Letters, Colors, and Symbols

To communicate clearly, we’ve developed a new, accessible vocabulary – letters, numbers, colors, and symbols – that can be understood no matter who you are or what language you speak.

Letters & Numbers

We know it’s always going to be the “Broad Street Line,” just like we say “Schuylkill Expressway” even though all the road signs say “I-76”. That’s fine with us. The point is to create signage that is easy to follow no matter who you are, what language you speak, or how well you know SEPTA. Using letters, numbers, and colors is about as easy as it gets.

We’re introducing letters for these lines, and numbers to refer to their services. For example, the Broad Street Line [B] is the B, while the local train is the B1.


We’re not changing what’s already working: we’re sticking with blue for the Market-Frankford Line [L], orange for the Broad Street Line [B], and green for the trolleys that run under Market Street. However, other trolleys – the Route 15 and the Media-Sharon Hill Lines [D] – will each receive a new unique color to avoid confusion.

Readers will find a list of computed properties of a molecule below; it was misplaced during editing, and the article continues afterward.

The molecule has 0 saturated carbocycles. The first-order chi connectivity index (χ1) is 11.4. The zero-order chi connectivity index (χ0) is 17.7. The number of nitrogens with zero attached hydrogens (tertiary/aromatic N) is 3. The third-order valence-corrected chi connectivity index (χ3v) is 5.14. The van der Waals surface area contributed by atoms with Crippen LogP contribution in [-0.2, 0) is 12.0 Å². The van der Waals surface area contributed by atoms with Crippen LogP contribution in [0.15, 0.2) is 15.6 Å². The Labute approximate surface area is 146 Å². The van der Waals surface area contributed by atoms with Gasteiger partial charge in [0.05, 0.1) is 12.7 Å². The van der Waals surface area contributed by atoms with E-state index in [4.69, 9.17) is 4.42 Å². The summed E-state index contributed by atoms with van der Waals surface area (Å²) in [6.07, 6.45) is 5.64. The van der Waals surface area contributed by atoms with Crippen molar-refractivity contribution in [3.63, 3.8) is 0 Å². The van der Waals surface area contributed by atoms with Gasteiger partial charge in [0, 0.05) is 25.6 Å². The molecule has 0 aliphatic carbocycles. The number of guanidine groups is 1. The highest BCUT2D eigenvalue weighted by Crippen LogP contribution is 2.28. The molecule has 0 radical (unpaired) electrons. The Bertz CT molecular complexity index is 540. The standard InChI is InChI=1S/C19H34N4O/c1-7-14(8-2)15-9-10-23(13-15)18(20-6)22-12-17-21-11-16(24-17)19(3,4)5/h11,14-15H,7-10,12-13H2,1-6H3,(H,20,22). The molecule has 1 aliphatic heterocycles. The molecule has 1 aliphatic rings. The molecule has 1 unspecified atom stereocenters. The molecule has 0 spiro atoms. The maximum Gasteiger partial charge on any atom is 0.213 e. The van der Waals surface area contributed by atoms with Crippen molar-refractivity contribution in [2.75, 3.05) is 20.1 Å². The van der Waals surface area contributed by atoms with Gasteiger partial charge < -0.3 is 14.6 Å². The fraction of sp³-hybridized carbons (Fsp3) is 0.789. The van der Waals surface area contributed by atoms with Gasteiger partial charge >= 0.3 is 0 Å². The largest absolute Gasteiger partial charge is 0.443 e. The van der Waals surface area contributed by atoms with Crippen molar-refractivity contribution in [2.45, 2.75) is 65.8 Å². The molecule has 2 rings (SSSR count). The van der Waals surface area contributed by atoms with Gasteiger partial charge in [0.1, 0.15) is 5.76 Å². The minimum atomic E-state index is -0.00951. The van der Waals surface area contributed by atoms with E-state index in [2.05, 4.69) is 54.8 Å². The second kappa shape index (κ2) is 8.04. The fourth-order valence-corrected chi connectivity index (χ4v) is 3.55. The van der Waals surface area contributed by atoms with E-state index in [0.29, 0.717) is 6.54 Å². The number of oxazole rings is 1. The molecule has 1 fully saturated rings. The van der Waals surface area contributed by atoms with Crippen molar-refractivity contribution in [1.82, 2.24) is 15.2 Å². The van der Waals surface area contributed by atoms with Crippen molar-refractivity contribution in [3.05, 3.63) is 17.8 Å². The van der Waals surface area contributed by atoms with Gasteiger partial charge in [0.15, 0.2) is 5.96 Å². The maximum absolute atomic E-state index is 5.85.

Symbol Set

We’ve also developed a new set of related symbols to make messages easy to read at a glance, and to help non-native English speakers find their way.

Market-Frankford Line [L]

brighter blue

Broad Street Line [B]

no change

Subway-Surface Tunnels

brighter green

Route 15 Trolley

new color

Media-Sharon Hill Line [D]

new color

Norristown High Speed Line [M]

clearer purple

Example of signage showing: * Arrows and symbols are always on a black background for the highest contrast * Service information is on a color background * Signs show the service, direction, and terminal station

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